stomach is essential. Vitamin B12 is stored in fair amounts in the
Pernicious anemia is the disease resulting from
vitamin B12 deficiency. It is a genetic defect with the absence of
intrinsic factor, hence the vitamin B12 in the diet cannot be
absorbed. Since vitamin B12 is important for the maturation of red
blood cells the deficiency of this vitamin leads to the formation of macrocytic
red blood cells.
The structure of pantothenic acid consists of
an alanine chain in peptide linkage with dihydroxy, dimethyl butyric acid (Fig.
Pantothenic acid is highly soluble in water.
Pantothenic acid exists in the free form and in
combination with b- mercapto ethylamine, adenine ribose and
phosphoric acid. The later form is called as co-enzyme A (CoA).
The metabolic functions of pantothenic acid are
due to its coenzyme derivative CoA, which participates in several metabolic
reactions. CoA gains further importance after its conversion to form acetyl
Co A plays a key role in carbohydrate, protein and lipid metabolism.
Co A is the precursor of cholesterol. It is the main source for the synthesis
of cholesterol as well as steroid hormones.
Co A combines with choline to form acetyl choline.
the amino acids require Co A for their activation.
Dried yeast, liver, royal gelly are the rich
sources of pantothenic acid. Egg yolk, meat, fish, milk are good sources.
The recommended daily allowance of pantothenic
acid as follows:
Infants - 1.5 - 2.5 mg/day
Children - 5 - 8 mg/day
Adults - 5-12 mg/day
Pregnant and lactating women - 10-15 mg/day.
Pantothenic acid and its salts are readily
absorbed from the small intestine through the portal vein into the general
circulation. If ingested in excess of the requirements, it is not stored in the
body; but is excreted in urine or metabolised by the tissues.
Deficiency of this vitamin results in nausea,
vomitting, certain gastro intestinal tract disorders, inadequate growth,
anemia, fatty liver and failure in gaining weights.
Biotin is a heterocyclic, sulphur containing
monocarboxylic acid (Fig. 8.11). Biotin is sparingly soluble in cold water and is
freely soluble in hot water.
Biotin is required as the co-factor for a small
number of carboxylation reactions, it acts as the carrier for carbon dioxide.
to maintain the skin and the nervous systems in good condition.
assists in the deamination of amino acids like aspartic acid, serine and
in the synthesis of purine.
conversion of ornithine to citrulline in the synthesis of urea, biotin is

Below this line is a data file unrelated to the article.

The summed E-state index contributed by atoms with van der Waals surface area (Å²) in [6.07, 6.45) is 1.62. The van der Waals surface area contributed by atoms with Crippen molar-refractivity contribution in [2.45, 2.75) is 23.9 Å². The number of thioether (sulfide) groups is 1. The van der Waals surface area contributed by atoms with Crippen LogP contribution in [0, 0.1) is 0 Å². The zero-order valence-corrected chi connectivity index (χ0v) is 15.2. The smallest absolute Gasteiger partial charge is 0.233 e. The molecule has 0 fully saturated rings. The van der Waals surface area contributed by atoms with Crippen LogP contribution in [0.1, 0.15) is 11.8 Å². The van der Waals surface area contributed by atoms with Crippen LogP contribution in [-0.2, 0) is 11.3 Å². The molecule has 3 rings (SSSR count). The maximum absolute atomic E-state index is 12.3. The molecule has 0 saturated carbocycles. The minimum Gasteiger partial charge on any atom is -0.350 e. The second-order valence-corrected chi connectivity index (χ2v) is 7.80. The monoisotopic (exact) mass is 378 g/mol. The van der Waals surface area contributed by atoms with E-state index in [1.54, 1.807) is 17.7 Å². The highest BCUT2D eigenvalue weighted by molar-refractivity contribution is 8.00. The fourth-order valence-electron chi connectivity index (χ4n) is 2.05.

Biotin occurs widely both in foods of vegetable
and animal origin. Wheat germ, liver, peanut, and rice polishings are rich
sources. Whole cereals, legumes, mutton and egg are good sources.
Since, intestinal bacteria and diets supply
biotin in adequate amounts the deficiency of this vitamin in human being is
Infants - 10- 15 μg/day
Children - 20-40 μg/day
Adults - 50-60 μg/day
Biotin is readily absorbed from the small
intestine through the portal vein into the general circulation. Excess of the
requirements is not stored in the body but is mostly excreted in the urine.
There is a protein in egg white called avidin
which is responsible for producing egg white injury. Avidin binds with biotin
tightly in the intestinal tract and prevents absorption of biotin from intestines.
Avidin is denatured by cooking and then loses its ability to bind with biotin.
The amount of avidin in uncooked egg white is relatively small, and problems of
biotin deficiency have only occurred in people eating abnormally large amounts
of raw eggs for many years.
Deficiency of biotin is rare in human beings.
Vitamin C is also called as ascorbic acid (Fig.
C is essential for building collagen the connective tissue protein which
cements the cells and tissues together. The effect of this material is to
provide firm tissues of all kinds. This vitamin helps forming strong blood
vessels, teeth firmly held in their sockets, and bones firmly held together.
It has a
general antioxidant role, especially in the regeneration of oxidized vitamin E
acid reduces the ferric ion (Fe3+) to ferrous (Fe2+) ion
and thus helps in the absorption of iron. It is also essential for rapid
healing of wounds.
Raw fresh vegetables contain vitamin C, but
some foods are more outstanding than others. Orange, grape, lime and lemon are
especially rich in vitamin C.
Recommended amount of vitamin C for different
age group is as follows:
Infants - 35 mg / day
Children - 40 mg / day
Adults - 45 mg / day
Pregnant women - 60 mg / day
Lactating women - 80 mg / day
Ascorbic acid is rapidly absorbed from the
intestines and passed on through the portal vein to the general circulation.
Liver and other organs and tissues have an optimal level of ascorbic acid.
Excess intake do not increase further the optimal levels.
Severe deficiency of vitamin C leads to scurvy. This is characterised by easy
bruising and hemorrhaging of the skin, lossening of the teeth, bleeding of the
gums and distruption of the cartilages that support the skeleton.